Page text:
It is too early to say whether the US economy would face a recession as predicted by many economists. However, the Fed is still hopeful of a rising GDP in the current and next fiscal. In the last policy statement, the Fed reiterate the fact that US economy is in a solid footing, the demand is strong and the unemployment rate is low. According to Fed Chairman Jerome Powell, “There’s no sign of a broader slowdown that I can see in the economy.”
When can we expect the turnaround?
History repeats itself but never in the exact same manner. Predicting the moves in the market in the exact way is an impossible task. However, if we want to have an idea of the next probable moves of the market, history is our only guide.
According to a study by Michael Hartnett of the Bank of America, there is around 37% loss in the S&P 500 in an average bear market and the duration of an average bear market in S&P 500 is around 9 months. Going by the same pattern, we can expect the bottom of the market to be reached by around October 2022. However, there is no fixed rules as bear markets come in all shapes and sizes. The last bear market caused by the global financial crisis starting from 2008 lasted for about 18 months.
It is the US market that works as a primary indicator for the performance of stocks market worldwide, we can expect a similar timeline for the turnaround in the ASX 200. Since 1970, the ASX 200 has suffered 11 bear markets with an average length of 13 months and an average loss of 35.8%. Given by this historical average, the ASX 200 should bounce back the end of this year or early next year.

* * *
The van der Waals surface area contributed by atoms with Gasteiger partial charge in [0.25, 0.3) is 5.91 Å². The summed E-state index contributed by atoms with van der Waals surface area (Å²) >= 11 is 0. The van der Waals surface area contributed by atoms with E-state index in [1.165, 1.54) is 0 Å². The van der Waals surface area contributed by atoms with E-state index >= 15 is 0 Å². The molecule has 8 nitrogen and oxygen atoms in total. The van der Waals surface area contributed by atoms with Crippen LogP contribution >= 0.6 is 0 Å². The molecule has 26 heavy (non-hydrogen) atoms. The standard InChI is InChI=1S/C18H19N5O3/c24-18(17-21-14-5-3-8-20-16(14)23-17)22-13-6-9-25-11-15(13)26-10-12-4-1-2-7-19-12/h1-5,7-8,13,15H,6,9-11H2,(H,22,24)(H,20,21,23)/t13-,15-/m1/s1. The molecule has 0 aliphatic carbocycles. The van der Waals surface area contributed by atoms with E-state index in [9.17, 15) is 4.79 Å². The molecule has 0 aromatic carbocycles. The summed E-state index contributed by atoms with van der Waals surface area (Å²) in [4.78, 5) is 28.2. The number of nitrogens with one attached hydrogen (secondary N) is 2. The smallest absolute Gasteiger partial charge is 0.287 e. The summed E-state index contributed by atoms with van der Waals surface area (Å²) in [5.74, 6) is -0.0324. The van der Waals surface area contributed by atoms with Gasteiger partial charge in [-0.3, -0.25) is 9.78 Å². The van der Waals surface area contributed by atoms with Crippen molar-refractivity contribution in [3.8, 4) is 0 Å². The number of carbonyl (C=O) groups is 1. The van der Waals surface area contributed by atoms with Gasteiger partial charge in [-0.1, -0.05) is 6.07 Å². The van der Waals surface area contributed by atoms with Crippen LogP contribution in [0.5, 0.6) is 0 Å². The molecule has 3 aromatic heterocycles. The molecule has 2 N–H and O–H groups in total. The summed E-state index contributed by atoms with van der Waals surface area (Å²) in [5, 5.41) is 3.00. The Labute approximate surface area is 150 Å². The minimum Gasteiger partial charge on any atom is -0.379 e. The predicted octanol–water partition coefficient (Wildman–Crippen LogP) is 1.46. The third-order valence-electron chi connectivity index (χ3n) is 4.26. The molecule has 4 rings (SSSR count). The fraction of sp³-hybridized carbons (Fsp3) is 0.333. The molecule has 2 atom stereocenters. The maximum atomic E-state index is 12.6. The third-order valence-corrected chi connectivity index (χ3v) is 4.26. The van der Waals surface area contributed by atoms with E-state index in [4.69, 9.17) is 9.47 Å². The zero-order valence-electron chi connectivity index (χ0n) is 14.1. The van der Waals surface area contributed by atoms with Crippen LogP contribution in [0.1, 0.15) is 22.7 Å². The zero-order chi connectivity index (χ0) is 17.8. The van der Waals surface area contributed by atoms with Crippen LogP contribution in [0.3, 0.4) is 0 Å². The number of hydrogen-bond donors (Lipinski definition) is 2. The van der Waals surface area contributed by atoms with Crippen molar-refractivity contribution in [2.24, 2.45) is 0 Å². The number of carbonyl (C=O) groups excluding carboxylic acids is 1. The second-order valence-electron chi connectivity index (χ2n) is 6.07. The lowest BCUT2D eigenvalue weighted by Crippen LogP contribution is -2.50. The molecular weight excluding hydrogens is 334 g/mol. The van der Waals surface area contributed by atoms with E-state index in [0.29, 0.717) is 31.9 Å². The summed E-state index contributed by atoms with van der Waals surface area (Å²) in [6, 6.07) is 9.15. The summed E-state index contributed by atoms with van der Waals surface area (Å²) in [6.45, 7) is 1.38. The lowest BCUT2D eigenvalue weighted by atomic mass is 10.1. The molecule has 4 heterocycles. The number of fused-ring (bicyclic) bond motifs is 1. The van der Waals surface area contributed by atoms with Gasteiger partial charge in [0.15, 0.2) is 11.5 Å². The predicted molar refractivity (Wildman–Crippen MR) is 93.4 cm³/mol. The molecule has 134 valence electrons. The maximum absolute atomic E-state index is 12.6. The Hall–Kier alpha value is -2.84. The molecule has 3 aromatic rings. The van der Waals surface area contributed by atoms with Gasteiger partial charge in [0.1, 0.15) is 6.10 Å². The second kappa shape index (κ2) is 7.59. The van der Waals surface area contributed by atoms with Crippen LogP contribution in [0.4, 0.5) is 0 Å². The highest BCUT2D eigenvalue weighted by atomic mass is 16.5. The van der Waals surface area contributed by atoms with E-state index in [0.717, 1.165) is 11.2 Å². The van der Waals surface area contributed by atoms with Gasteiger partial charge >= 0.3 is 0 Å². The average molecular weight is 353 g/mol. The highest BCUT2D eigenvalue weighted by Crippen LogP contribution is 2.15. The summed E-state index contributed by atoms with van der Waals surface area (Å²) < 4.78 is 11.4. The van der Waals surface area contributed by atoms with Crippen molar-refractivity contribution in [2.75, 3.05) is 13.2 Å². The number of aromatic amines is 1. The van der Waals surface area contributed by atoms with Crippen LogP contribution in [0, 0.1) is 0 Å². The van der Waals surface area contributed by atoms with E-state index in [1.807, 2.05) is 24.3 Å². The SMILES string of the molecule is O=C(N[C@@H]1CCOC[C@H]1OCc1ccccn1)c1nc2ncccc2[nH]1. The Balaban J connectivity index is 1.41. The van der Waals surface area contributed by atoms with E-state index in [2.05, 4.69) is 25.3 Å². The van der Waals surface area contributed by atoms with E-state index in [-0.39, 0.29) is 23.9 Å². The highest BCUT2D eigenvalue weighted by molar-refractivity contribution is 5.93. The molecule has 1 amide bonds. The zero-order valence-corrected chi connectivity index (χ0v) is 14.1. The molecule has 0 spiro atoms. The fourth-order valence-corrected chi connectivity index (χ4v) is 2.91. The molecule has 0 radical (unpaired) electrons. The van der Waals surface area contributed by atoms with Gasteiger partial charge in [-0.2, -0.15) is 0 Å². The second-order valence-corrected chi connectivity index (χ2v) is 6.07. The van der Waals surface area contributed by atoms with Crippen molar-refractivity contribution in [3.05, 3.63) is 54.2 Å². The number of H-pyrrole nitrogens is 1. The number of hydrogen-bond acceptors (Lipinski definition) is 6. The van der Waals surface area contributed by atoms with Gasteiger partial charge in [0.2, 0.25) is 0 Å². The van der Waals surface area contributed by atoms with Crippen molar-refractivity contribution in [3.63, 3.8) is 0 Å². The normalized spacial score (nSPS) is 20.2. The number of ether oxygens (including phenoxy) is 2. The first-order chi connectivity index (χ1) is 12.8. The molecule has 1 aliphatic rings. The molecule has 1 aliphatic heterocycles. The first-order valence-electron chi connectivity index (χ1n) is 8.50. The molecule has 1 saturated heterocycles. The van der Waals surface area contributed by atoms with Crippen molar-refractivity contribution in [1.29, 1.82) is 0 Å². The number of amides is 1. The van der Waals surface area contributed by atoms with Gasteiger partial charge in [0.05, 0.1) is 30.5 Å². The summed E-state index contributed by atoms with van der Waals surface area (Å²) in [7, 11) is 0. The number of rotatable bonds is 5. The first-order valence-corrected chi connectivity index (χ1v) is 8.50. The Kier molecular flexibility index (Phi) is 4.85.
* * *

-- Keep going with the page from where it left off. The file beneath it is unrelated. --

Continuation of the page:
Some positive signs of structural changes in investment
Even though there is fall in single stock ownership by retail investors, they have been actively investing in exchange-traded funds; especially the ones giving high dividends. This shows a positive structural trend and a shift towards systematic investment from speculative investment. According to a study by Goldman Sachs, there has been inflows of around $30 billion in such finds in 2022 itself.
This is a healthy trend in terms of long-term equity investment. Jane Edmondson, CEO and founder of EQM Capital says “There has been a regime shift from the old FAANG megatech names to more defensive, income plays,” Such a trend is beneficial for the market because it lowers speculative activities and market volatility.
Road – ahead: systematic buying and discipline
Around seven decades ago legendary investor Benjamin Graham popularized the concept of dollar-cost averaging. This is a systematic investment tool in which an investor invests a fixed amount of money in certain interval (for example, $1000 every month) rather than investing all the available funds at one go.
Through the dollar-cost averaging, one does not need to worry even if the market is in a downward slope in the short-term. When the market trajectory changes and the bull-phase begins, a long-term investor can earn high returns from the invested funds. Investors who invest at one go are more likely to panic and exit the market in a bear phase. A systematic investor who invests a small amount at periodic intervals is not much affected by the market fluctuations.
Remember when the market falls, it provides the long-term value investors with an opportunity to buy valuable assets at a cheaper price. According to investment legend Warren Buffet, “only those who will be sellers of equities in the near future should be happy at seeing stocks rise, prospective purchasers should much prefer sinking prices.”